Military and commercial vehicle maker Oshkosh Truck Corp. (OSK) on Monday said it is buying JLG Industries Inc. (JLG), a maker of aerial work platforms and booms, for about $3 billion in cash.

Oshkosh chairman, president and CEO Robert G. Bohn said the deal continues Oshkosh's transformation into a global specialty vehicle maker.

"It is aligned with our historic acquisition strategy as we expand into complementary markets and it will be instrumental in building our global focus and scale that are increasingly needed to continue to be successful," Bohn said of JLG.

The deal, which has been approved by the boards of both companies and still requires the approval from JLG shareholders and antitrust regulators, is expected to close in early December.

The company agreed to pay $28 per share for JLG, which represents a 35 percent premium over the stock's Friday closing price of $20.75. According to the New York Stock Exchange, JLG has 106.7 million shares outstanding.

Oshkosh will also assume more than $200 million in JLG debt as part of the deal.

JLG shares climbed $6.85, or 33 percent, to $27.60 in morning trading on the New York Stock Exchange while Oshkosh shares sank $4.22, or 7.6 percent, to $51.32.

Oshkosh, which plans to finance the purchase with a $3.5 billion line of credit from Bank of America, expects the deal to add "modestly" to per-share earnings in fiscal 2007.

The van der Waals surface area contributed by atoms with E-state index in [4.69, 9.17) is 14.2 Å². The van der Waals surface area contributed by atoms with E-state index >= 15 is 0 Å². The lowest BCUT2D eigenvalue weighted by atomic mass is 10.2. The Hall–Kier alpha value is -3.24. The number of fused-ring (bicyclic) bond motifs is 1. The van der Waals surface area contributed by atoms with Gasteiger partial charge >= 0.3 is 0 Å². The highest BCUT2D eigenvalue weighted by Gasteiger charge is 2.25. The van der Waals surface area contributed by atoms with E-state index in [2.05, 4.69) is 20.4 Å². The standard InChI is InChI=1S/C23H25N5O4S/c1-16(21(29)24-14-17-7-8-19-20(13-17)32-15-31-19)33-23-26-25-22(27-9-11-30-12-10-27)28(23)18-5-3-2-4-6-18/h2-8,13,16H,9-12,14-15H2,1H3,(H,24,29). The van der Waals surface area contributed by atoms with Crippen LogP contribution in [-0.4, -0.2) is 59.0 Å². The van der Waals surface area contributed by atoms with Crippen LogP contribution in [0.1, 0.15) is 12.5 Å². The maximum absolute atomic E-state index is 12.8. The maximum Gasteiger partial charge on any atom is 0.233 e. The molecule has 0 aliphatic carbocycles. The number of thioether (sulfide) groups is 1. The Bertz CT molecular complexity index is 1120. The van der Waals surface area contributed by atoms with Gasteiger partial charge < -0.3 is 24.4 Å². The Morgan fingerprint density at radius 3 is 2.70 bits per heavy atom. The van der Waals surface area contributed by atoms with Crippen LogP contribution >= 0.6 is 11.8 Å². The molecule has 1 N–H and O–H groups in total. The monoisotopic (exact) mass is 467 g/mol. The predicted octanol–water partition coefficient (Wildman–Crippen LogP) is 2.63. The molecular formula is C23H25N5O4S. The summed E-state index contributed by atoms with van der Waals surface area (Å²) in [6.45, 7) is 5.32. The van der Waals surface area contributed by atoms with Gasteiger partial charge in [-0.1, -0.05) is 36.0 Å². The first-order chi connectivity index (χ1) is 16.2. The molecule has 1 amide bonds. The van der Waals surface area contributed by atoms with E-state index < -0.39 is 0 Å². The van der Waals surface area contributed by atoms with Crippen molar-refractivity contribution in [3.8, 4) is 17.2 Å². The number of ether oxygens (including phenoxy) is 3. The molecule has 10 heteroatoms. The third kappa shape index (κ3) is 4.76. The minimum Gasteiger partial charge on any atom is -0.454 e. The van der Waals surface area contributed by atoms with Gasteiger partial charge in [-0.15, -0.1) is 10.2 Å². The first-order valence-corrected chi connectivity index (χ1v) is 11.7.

JLG, based in McConnellsburg, Pa., had $2.3 billion in revenues this fiscal year, with sales estimated to grow between 20 and 25 percent next year, Oshkosh said. The company is the top provider of aerial platforms in North America and Europe.

Oshkosh already has 9,400 employees and will be adding JLG's 4,000, it said. JLG, which makes the Manlift and Toucan brands of aerial work platforms and Caterpillar-branded telehandlers, has manufacturing plants in the U.S., Belgium and France. Aerial work platforms lift workers so they can perform tasks at heights they could not otherwise reach while telehandlers are similar to cranes that lift building materials.

There will be no cuts to factory jobs, said Charles L. Szews, Oshkosh executive vice president and chief financial officer. Oshkosh also expects key officers of JLG to remain, he said.

Bohn said the company estimates annual growth between 3 percent and 6 percent through 2010, with JLG eventually making up 40 percent of sales and income. The integration of JLG should take between 18 and 24 months, Oshkosh said.

Bohn said he was excited about "the opportunity to grow this business on a global basis and to share the best practices between the two companies."

JLG chairman, president and CEO William M. Lasky said the company expects an easy transition into Oshkosh. JLG was not for sale when Oshkosh approached them, he said.

"To be honest, I was hoping to find a reason why I didn't think it would be a good fit for JLG. Unfortunately, that didn't last very long when I looked at the success and track record of Oshkosh," Lasky said.

Also this year, Oshkosh announced cash deals to buy AK Specialty Vehicles from medical device maker HealthTronics Inc. (HTRN) for $140 million and Iowa Mold Tooling Co., a maker of general mechanics, for $131 million.